top of page

Why Baby Teeth Are Important

Baby teeth start to erupt through the gums between the ages of 6 months to one years old. The timing of eruption generally varies but all 20 primary teeth (baby teeth) usually erupt by the age of three. Baby teeth are important even though they fall out and are replaced with permanent teeth. It is very important to maintain good health for baby teeth.

Baby teeth are very important for many reasons:

  • Proper chewing and eating

  • Providing space for the permanent teeth and guiding them into the correct position

  • Stimulates normal development of the facial bones and muscles

  • The development of normal speech

  • Build self-esteem by providing a beautiful smile

  • No distraction in daily life due to dental pain

As soon as teeth appear in the mouth, decay can start. It happens when a baby's teeth are in contact with liquids containing sugar for long periods. Children with baby teeth can suffer from cavities, which can further lead to other dental infections. Primary tooth decay is very infectious, serious, and can lead to abscess or infections. This proves harmful to children as their immune system doesn't develop fully at a young age.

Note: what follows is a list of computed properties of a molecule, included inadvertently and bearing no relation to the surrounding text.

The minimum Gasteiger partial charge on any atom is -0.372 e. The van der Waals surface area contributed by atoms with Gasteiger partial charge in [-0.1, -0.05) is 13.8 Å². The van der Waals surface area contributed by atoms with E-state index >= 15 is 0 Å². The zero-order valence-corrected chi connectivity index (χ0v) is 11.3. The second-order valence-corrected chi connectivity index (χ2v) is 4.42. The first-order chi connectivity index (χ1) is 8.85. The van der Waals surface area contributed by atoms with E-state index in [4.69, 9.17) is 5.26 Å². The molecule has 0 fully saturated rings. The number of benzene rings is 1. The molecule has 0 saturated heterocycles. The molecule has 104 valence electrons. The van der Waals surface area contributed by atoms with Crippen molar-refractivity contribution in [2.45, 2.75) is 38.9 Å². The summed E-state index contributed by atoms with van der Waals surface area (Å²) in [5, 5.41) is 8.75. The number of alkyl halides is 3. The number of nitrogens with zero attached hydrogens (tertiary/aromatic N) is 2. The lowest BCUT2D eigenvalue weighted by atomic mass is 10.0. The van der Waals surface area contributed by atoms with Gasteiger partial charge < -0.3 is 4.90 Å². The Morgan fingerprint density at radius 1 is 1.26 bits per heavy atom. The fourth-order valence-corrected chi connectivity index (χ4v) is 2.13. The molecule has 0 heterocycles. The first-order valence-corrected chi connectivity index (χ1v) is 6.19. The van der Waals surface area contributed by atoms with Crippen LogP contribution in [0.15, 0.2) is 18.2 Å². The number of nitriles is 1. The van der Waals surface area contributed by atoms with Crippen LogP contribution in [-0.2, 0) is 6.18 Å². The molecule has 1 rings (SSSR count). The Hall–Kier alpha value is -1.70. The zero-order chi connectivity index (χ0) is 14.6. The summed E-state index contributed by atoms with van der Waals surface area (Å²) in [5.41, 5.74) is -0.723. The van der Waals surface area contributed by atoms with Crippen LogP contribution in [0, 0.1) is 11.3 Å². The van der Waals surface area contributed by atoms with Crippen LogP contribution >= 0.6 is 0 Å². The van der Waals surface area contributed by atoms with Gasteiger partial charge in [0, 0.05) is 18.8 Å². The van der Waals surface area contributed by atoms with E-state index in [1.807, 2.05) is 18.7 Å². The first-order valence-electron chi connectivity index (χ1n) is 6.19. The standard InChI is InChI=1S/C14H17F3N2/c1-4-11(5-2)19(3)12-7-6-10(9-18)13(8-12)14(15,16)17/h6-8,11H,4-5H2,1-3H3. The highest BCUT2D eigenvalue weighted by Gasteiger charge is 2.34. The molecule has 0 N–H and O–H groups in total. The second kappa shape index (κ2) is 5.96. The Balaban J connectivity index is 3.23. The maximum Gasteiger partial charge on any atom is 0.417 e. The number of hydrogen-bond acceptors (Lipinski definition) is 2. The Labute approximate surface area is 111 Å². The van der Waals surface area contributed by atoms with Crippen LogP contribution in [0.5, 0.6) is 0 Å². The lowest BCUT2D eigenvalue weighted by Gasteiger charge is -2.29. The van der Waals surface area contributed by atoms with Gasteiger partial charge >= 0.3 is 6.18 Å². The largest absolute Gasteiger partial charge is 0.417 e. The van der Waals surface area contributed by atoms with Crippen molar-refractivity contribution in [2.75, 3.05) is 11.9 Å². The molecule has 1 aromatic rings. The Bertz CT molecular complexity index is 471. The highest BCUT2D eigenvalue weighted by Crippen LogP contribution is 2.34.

Here are some tips to protect your child's teeth from decay:

  • Brush and floss regularly: American Dental Association recommends that your brush your child's teeth until she/he is at least 6 years. Use floss as soon as the child has two teeth that touch.

  • Drink more water: water does not cause cavity and aids in washing away any food particles that may be stuck to teeth.

  • Rinse after meal help to remove food debris from teeth. Swish clean water in their mouth for 30 second and then spit it out. Rinsing helps preventing acid attacks and enamel erosion caused by decay-causing bacteria.

  • Avoid sugary foods and drinks: sweet treats and sugary drinks contribute to tooth decay. Reducing these foods will prevent and lower the chance of tooth decay.

  • Make a dental appointment for your child.

First dental visit:

As soon as your baby's first tooth appears, schedule a first dental visit, but no later than the first birthday. Treat the first visit as a “well baby” check up. The dentist can check for decay and other problems. It’s best to meet the dentist when your child is having no dental problems – don’t wait until an emergency comes up.

For more information about your child's health care, please contact our office at 626-461-5659.


bottom of page